The World Day of Social Justice (Social Justice Equality Day) is a global observance and not a public holiday. It is an international day recognizing the need to promote social justice, which includes efforts to tackle issues such as poverty, exclusion, gender equality, unemployment, human rights, and social protections. Many organizations, including the UN, American Library Association (ALA), and the International Labor Organization, make statements on the importance of social justice for people. Many organizations also present plans for greater social justice by tackling poverty, social and economic exclusion, and unemployment. The United Nations General Assembly has decided to observe 20 February annually, approved on 26th November 2007 and starting in 2009, as the World Day of Social Justice. The Declaration focuses on guaranteeing fair outcomes for all through employment, social protection, social dialogue, and fundamental principles and rights.
The International Labor Organization unanimously adopted the ILO Declaration on Social Justice for a Fair Globalization on 10th June 2008. This is the third major statement of principles and policies adopted by the International Labour Conference since the ILO’s Constitution of 1919. It builds on the Philadelphia Declaration of 1944 and the Declaration on Fundamental Principles and Rights at Work of 1998. The 2008 Declaration expresses the contemporary vision of the ILO’s mandate in the era of globalization.
This landmark Declaration is a powerful reaffirmation of ILO values. It is the outcome of tripartite consultations that started in the wake of the Report of the World Commission on the Social Dimension of Globalization. By adopting this text, the representatives of governments, employers’ and workers’ organizations from 182 member States emphasize the key role of our tripartite Organization in helping to achieve progress and social justice in the context of globalization. Together, they commit to enhance the ILO’s capacity to advance these goals, through the Decent Work Agenda. The Declaration institutionalizes the Decent Work concept developed by the ILO since 1999, placing it at the core of the Organization’s policies to reach its constitutional objectives.
The Declaration comes at a crucial political moment, reflecting the wide consensus on the need for a strong social dimension to globalization in achieving improved and fair outcomes for all. It constitutes a compass for the promotion of fair globalization based on decent work, as well as a practical tool to accelerate progress in the implementation of the Decent Work Agenda at the country level. It also reflects a productive outlook by highlighting the importance of sustainable enterprises in creating greater employment and income opportunities for all.
The General Assembly recognizes that social development and social justice are indispensable for the achievement and maintenance of peace and security within and among nations and that, in turn, social development and social justice cannot be attained in the absence of peace and security, or in the absence of respect for all human rights and fundamental freedoms.
It further recognizes that globalization and interdependence are opening new opportunities through trade, investment, and capital flows and advances in technology, including information technology, for the growth of the world economy and the development and improvement of living standards around the world, while at the same time there remain serious challenges, including serious financial crises, insecurity, poverty, exclusion, and inequality within and among societies, and considerable obstacles to further integration and full participation in the global economy for developing countries, as well as some countries with economies in transition.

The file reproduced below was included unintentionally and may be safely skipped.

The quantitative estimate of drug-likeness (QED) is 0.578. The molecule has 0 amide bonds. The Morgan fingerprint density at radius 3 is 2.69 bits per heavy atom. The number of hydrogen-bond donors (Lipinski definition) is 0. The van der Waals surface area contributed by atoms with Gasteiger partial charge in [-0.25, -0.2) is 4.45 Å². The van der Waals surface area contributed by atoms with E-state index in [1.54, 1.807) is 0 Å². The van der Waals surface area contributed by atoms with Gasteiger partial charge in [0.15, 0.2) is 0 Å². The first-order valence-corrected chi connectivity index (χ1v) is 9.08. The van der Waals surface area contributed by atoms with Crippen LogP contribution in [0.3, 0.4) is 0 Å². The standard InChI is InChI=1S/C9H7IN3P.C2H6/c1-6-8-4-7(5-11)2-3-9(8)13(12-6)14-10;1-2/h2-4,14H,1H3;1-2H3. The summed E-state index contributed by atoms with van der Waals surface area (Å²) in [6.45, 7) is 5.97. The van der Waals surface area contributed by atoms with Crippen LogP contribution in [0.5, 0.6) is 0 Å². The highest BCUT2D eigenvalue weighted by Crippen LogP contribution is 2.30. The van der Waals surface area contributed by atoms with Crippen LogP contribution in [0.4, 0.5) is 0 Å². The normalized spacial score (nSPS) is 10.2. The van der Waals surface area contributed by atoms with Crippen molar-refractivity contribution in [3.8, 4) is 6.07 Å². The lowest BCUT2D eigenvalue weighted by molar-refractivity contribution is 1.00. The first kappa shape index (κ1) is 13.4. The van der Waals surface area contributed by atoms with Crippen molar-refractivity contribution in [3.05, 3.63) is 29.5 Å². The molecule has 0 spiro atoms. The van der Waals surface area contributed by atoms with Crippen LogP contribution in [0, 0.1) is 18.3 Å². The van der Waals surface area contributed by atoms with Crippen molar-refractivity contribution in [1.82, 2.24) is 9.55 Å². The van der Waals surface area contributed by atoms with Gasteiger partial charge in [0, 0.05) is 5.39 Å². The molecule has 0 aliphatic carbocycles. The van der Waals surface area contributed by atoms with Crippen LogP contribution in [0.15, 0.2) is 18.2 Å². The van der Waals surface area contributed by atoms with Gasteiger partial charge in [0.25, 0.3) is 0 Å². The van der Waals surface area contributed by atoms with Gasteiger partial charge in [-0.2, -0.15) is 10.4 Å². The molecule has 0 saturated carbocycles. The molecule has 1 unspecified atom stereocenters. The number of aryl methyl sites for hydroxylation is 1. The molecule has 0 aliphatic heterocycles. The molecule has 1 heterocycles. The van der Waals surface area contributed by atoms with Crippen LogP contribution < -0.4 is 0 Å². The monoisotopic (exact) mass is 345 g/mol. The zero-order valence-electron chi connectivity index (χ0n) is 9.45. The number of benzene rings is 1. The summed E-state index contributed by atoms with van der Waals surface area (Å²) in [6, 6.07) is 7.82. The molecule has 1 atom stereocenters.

On 26th November 2007, the General Assembly declared that starting from the sixty-third session of the General Assembly, 20 February will be celebrated annually as the World Day of Social Justice.
Many organizations, including the UN and the International Labor Office, make statements on the importance of social justice for people. Many organizations also present plans for greater social justice by tackling poverty, social and economic exclusion, and unemployment. Trade unions and campaign groups are invited to call on their members and supporters to mark the day. The Russian General Confederation of Trade Unions declared that the common slogan would be “Social Justice and Decent Life for All!”
Schools, colleges, and universities may prepare special activities for the day or plan a week of events around a theme related to poverty, social and economic exclusion or unemployment. Different media, including radio and television stations, newspapers, and Internet sites, may give attention to the issues around the World Day of Social Justice.
Ideal topics for teaching students about the need for social justice include (but are not limited to) childhood poverty, global citizenship, human rights, and sustainable development. A series of lessons are available by country with the United Nations and other programs. Oxfam’s food for thought PowerPoint which shows students the global food system that then has the opportunity for students to share their thoughts and experiences. The lesson plans and collections available are for students of all ages.
It is hoped that particular coverage is given to the links between the illicit trade in diamonds and armed conflicts, particularly in Africa, and the importance of the International Criminal Court. This is an independent court that conducts trials of people accused of genocide, crimes against humanity, and war crimes.